People often ask me if I write full time, and my reply is “Yes, but I shouldn’t be.” Over the years I’ve had a series of side gigs—at a bookstore, a boarding school for ESL students, a yoga studio, a yarn shop, a vegan café—and in 2017 I moved to a smaller city (for the lower cost of living) not realizing how tough it would be to get another part-time job here. I’ve gotten by with inheritance money from my grandparents, and I’ve lost track of how much money I owe my mother (again: a massive privilege to have a financial safety net, not to mention the emotional support). Until a few years ago I did not have health insurance, and I am well aware of what a stupid risk it was to go so long without it. I have a grand total of sixty-two dollars in my savings account.
You see where I’m going with this, right? Being able to pay the rent (or mortgage) is important. Saving for emergencies and retirement and such is important. Comprehensive health insurance is vital. Take it from the jolly bohemian who hasn’t had a “real” job since the day she left New York City: day jobs are underrated. Nobody turns onto the road less traveled knowing (truly knowing) what a cliché it is; that realization comes later.
There’s a clear implication in millennial startup culture that anyone who works for someone else isn’t clever or ambitious enough to get what they really want in life, but that’s baloney; creative people like me get what they really want by working a job they can leave behind at 5pm. This isn’t a choice between fulfilling my artistic potential and not having to worry that I won’t be able to make my rent next month, because if I can’t pay my bills then my best creative life is most certainly out of reach. So I take temporary office gigs when I can get them, and I feel grateful for my recruiter: thanks to her, I’m not wasting writing time applying for admin jobs for which I won’t even get a “thanks but no thanks.”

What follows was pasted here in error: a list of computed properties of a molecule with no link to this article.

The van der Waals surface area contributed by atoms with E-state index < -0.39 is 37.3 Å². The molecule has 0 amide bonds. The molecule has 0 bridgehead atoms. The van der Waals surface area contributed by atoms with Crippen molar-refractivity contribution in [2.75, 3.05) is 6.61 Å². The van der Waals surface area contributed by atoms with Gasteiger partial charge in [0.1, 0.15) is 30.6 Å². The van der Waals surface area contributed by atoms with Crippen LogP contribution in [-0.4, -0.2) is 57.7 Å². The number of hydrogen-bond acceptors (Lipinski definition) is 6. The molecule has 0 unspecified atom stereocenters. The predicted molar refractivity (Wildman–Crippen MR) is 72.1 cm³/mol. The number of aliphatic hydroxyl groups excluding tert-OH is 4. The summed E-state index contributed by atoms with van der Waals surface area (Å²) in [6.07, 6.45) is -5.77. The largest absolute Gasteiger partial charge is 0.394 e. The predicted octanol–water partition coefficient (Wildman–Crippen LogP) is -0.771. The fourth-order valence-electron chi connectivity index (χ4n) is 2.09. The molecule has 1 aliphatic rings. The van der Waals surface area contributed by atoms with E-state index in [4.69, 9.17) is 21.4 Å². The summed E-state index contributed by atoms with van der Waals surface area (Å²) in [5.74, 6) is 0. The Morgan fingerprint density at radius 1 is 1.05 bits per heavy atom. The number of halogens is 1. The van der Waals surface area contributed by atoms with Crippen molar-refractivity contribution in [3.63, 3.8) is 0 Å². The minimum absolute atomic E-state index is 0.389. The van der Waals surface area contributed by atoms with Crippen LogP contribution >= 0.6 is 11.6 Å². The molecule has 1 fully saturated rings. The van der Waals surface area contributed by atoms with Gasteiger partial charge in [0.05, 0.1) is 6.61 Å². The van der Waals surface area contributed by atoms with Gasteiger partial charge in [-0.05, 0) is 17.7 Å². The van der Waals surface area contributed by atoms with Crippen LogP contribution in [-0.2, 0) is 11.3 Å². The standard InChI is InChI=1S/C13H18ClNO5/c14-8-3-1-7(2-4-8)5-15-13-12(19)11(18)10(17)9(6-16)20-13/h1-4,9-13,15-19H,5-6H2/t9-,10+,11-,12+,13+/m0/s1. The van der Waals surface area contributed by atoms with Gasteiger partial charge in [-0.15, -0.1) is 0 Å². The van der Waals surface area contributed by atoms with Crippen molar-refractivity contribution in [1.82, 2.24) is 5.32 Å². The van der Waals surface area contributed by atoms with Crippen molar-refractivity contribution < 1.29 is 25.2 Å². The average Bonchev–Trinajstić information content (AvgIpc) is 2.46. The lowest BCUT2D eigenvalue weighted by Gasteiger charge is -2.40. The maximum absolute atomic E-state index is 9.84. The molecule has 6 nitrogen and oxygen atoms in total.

Whenever someone tells me their day job is getting in the way of their art, I direct them to Charles Bukowski’s poem “air and light and time and space.” If you’re going to create, Bukowski says, you’ll do it even after sixteen hours in a coal mine, or while raising three kids on public assistance. It is extremely cheeky for a poet who has not been a solo parent or labored in a coal mine (six days a week for thirty years) to make such a pronouncement, but the financial uncertainty of the full-time artist’s life can be just as stressful in its own way. Even if you try it for a year or two — no credit cards, please no credit cards! — you may very well decide that creative stability is an act worth juggling.
Camille DeAngelis is the author of several fantasy novels, a travel guide to Ireland, and two books of practical philosophy: Life Without Envy: Ego Management for Creative People and A Bright Clean Mind: Veganism for Creative Transformation. If you liked this post, you can join the comet party.